3D printing has had a presence in the medical industry since the 1980s for modeling body parts that are otherwise untouchable without invasive surgery, but research into the potential of this technology is bringing clinicians closer to getting a good look up close at the real thing.
Instead of scans, what about injecting a camera no bigger than a grain of salt into your patient?
A group of German researchers have been working on a complex lens system that is small enough to fit inside a syringe, and applications aren’t just limited to the medical industry. They have the potential to also be used in many products which need parts to be as small and light as possible, such as drones and smartphones.
Printing on such a small scale isn’t an easy task, especially as this particularly small objects can’t be created on a conventional 3D printer. Scientists from the University of Stuttgart created their miniscule cameras using a femtosecond laser, with pulse durations shorter than 100 femtoseconds (one femtosecond being a quadrillionth of a second). These pulses were fires at a light-sensitive material on a glass substrate. Two photons are then absorbed by the material, and the polymers within then crosslink. Material that wasn’t exposed is ten washed away with a solvent, leaving behind crosslinked, hard polymer material that is then used to form the optical element. This method is said to be a new technique, which allows accuracy up to sub-micrometer levels, making it possible to print optical lens systems more than two lenses. This multi-lens system will possibly allow for more colors to be seen, which in turn increases photo quality.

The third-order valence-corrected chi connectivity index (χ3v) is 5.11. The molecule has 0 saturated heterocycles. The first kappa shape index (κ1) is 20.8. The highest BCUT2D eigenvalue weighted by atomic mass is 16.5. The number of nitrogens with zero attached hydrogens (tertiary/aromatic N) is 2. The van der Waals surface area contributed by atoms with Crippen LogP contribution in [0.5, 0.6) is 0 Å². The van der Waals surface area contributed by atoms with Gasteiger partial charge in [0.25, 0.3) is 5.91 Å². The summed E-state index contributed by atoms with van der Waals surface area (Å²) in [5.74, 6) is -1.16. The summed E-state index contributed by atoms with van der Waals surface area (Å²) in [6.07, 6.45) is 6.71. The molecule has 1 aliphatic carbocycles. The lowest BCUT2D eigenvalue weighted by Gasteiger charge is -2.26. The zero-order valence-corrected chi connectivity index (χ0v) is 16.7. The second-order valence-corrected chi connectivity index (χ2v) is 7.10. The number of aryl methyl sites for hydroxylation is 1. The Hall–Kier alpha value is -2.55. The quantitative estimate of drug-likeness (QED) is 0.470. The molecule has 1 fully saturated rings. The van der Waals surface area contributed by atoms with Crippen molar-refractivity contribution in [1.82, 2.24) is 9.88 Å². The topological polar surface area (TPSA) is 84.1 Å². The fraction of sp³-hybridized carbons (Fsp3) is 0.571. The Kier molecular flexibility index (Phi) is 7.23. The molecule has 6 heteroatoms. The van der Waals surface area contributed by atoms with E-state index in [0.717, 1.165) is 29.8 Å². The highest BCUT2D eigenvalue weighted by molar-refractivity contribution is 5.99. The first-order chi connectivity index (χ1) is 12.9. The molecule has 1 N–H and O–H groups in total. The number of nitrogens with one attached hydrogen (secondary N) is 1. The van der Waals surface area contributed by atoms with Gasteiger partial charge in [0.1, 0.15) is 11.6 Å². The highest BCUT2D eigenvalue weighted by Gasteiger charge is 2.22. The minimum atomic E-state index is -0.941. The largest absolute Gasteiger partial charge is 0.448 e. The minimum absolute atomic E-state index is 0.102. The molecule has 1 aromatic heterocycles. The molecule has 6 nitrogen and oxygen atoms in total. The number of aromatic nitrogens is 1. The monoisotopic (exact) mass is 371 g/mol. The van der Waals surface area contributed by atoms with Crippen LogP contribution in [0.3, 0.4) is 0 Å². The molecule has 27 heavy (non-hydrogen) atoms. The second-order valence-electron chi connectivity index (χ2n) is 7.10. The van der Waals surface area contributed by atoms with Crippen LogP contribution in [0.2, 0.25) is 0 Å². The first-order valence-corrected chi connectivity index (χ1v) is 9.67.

the optical microscopes that have been created have a diameter and height of 125 micrometers, then attached to a 5.6 foot optical fiber the width of two human hairs. The camera is able to focus on images 3 millimetres away from it. Since this the whole system fits easily into a syringe, it is hope that it could be inserted into organs or even the brain.
“The time from the idea, the optics design, a CAD model, to the finished, 3D-printed micro-objectives is going to be less than a day,”
says Professor Harald Giessen, from the University of Stuttgart’s 4th Physics Institute. “We are going to open potentials just like computer-aided design and computer-integrated manufacturing did in mechanical engineering a few years ago.”
To show how this lens works, it was also printed onto a CMOS image chip, creating a tiny sensor. It is said that the method of manufacture is quick, and these cameras could be used to create drones as small as a bee. The amount of applications for this exciting technology can only increase in the coming years.
Find all the details on nature.com